However, in the long run I suppose exposing them to this could be beneficial in they’re adulthood. For example being cultured and having alot of good and bad experiences. So i guess this contradicts what i first said but think about it. Also dont forget about average people average girls like masculine guys and average guys like femme girls no way around that. Just regardless guys look at this with unbiased eyes and be realistic.

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      Growing up with only straight representation did not make the “cool” thing to be straight and children aren’t cruel, their parents are. On multiple occasions as a child I dealt with a friend liking something unusual about me, then after speaking to their parents about it, coming back into school and making dub of me.
      Representation of African Americans on TV also paved the way for more respect and equality for them as a whole. We have a long way to go with fighting that ignorance as well, but thankfully we have shows like Steven Universe to teach tolerance of all groups of people.

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      Actually, growing up in a small town, frankly it was the adults that gave the gay kids the most shit. Even the hicks tended to let the gay kids at school alone (at least for being gay, you know there is always something else). What this says to me is that my generation and those that come after, are not evil little shits, they learn that stuff from adults. I had a long beautiful set of conversations with my younger siblings 14 and 8, both are very comprehensive about Sapphire and Rose’s relationship and understand it simply as two people in love. Didn’t make either of them gay.

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      Okay, DJ, but it sounds like you’re implying that there’s something wrong with kids figuring out they’re not straight. Or… More kids figuring out they’re not straight?

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    I love these things, I really do. These cartoons, whether intended for children or not, have touched me and I am not ashamed to admit they have made me cry like a baby. As a gay man it really hits deep to see representation of any form of the LGBTQ community in the media, but when you see it in such a basic, endearing level, it brings tears to my eyes.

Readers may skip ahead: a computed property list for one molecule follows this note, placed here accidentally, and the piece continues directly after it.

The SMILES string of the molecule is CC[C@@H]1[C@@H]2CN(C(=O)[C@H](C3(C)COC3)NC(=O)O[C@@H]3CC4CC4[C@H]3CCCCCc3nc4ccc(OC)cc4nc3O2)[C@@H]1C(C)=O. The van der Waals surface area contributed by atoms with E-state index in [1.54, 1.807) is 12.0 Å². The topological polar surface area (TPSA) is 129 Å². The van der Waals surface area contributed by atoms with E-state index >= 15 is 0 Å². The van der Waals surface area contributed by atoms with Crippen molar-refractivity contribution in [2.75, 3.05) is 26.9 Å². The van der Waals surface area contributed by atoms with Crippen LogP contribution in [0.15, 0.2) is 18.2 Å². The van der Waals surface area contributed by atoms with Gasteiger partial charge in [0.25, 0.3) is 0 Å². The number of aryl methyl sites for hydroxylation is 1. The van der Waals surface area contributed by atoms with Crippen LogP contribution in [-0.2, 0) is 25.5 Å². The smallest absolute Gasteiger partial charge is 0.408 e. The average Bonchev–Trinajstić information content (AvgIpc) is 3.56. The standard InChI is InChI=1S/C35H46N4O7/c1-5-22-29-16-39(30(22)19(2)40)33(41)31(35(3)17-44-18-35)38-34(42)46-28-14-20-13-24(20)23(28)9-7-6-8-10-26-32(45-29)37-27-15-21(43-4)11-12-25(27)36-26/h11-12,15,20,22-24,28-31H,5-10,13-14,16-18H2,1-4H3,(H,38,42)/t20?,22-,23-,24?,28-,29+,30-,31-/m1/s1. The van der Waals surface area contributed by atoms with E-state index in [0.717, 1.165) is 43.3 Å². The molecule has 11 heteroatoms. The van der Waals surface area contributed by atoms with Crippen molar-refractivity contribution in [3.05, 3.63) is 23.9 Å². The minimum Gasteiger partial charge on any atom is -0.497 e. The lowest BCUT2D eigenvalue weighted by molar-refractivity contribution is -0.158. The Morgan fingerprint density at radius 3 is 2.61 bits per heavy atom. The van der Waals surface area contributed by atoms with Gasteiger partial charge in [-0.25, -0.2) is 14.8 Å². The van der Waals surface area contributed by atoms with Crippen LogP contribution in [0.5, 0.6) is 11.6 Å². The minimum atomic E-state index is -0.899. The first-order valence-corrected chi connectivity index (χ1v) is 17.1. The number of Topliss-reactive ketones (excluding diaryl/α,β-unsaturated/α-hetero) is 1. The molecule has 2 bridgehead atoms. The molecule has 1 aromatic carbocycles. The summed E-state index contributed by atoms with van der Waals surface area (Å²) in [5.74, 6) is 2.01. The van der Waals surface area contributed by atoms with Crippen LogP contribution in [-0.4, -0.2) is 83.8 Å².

However, I’m still waiting for a solid representation of gay men that aren’t what anyone expects. We may have modern family, but mitch and cam are hardly representative of the average gay male. It feels like at this point in time people are becoming more comfortable with gays, lesbians and trans folk… But they still only see gay men as flaming. Oh well I guess.

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    OKay, so I think all of the genders are genderless, but are pronounced as she or her. So technically they are not gay, but we might see it as that because they both look like females.

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    I was just introduced to Steven Universe by a 14 year old and I am sooooo happy. I love love love this show. It is just so freaking adorable and silly. And the queerness! Oh, the queerness! I just watched today’s new episode and Ruby and Sapphire actually kiss and say some cutesy stuff to eachother.

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    I agree that children and adolescents of all sexual leanings and races definitely need and deserve representation and exposure. However, I think you do a disservice to the many, many, many books, animated series, comic book heroes, comics, etc. that have been exposing us to and representing the LGBT community in a very real (If not always confirmed) way since, well since human sexuality was a thing.

    Let us give thanks for: Doonesbury (Andy Lippincott, 1976, etc.), For Better or For Worse (The son came out when I was kid), Bert and Ernie (we all knew it even as kids), several characters on The Simpsons, Mystique, Northstar, and Destiny of Marvel (In fact, if you go on Marvel’s wikia, they have approx. 9 pages of characters who identify as homosexual from the 70’s to today and DC comics has 8 pages), friends tell me plenty of folks from Sailor Moon, etc.

    I know there are more because I remember as a kid thinking more than once, “Oh, that man and man [or] woman and woman are probably married.” I definitely thought Bert and Ernie were a couple. It never occurred to me that other people didn’t. I thought it was sweet, because I’m a hopeless romantic, and then I kept going. I grew up in the 80s and 90s.

    I’m not saying there shouldn’t be better, more clear, and positive representation, just that it wasn’t non-existent, even when those who hold the power tried to stifle creativity. We should not forget and praise those artists who pushed boundaries and injected a bit of whatever they could to make everyone feel included, to make themselves feel included. I do wish for a bit more representation for people of color, trans, and cultural differences. There were so many more people of color in cartoons in the 80s and 90s than now.